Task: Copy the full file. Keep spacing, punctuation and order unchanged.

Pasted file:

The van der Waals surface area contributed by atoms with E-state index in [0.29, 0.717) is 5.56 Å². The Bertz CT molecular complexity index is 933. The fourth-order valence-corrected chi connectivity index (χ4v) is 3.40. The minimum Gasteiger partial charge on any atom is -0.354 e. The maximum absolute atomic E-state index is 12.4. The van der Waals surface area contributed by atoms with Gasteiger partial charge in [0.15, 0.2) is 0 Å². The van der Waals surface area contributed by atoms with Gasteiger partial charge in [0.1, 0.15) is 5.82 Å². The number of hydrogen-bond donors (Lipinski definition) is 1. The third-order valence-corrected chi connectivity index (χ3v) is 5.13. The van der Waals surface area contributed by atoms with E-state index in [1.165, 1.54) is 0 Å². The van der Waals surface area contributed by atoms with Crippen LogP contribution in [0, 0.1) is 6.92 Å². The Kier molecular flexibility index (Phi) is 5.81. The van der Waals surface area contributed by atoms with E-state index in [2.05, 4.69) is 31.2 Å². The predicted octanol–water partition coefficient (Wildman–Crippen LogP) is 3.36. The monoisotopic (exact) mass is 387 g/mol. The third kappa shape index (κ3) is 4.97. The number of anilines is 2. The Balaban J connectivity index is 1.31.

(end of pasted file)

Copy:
The van der Waals surface area contributed by atoms with E-state index in [0.29, 0.717) is 5.56 Å². The Bertz CT molecular complexity index is 933. The fourth-order valence-corrected chi connectivity index (χ4v) is 3.40. The minimum Gasteiger partial charge on any atom is -0.354 e. The maximum absolute atomic E-state index is 12.4. The van der Waals surface area contributed by atoms with Gasteiger partial charge in [0.15, 0.2) is 0 Å². The van der Waals surface area contributed by atoms with Gasteiger partial charge in [0.1, 0.15) is 5.82 Å². The number of hydrogen-bond donors (Lipinski definition) is 1. The third-order valence-corrected chi connectivity index (χ3v) is 5.13. The van der Waals surface area contributed by atoms with E-state index in [1.165, 1.54) is 0 Å². The van der Waals surface area contributed by atoms with Crippen LogP contribution in [0, 0.1) is 6.92 Å². The Kier molecular flexibility index (Phi) is 5.81. The van der Waals surface area contributed by atoms with E-state index in [2.05, 4.69) is 31.2 Å². The predicted octanol–water partition coefficient (Wildman–Crippen LogP) is 3.36. The monoisotopic (exact) mass is 387 g/mol. The third kappa shape index (κ3) is 4.97. The number of anilines is 2. The Balaban J connectivity index is 1.31.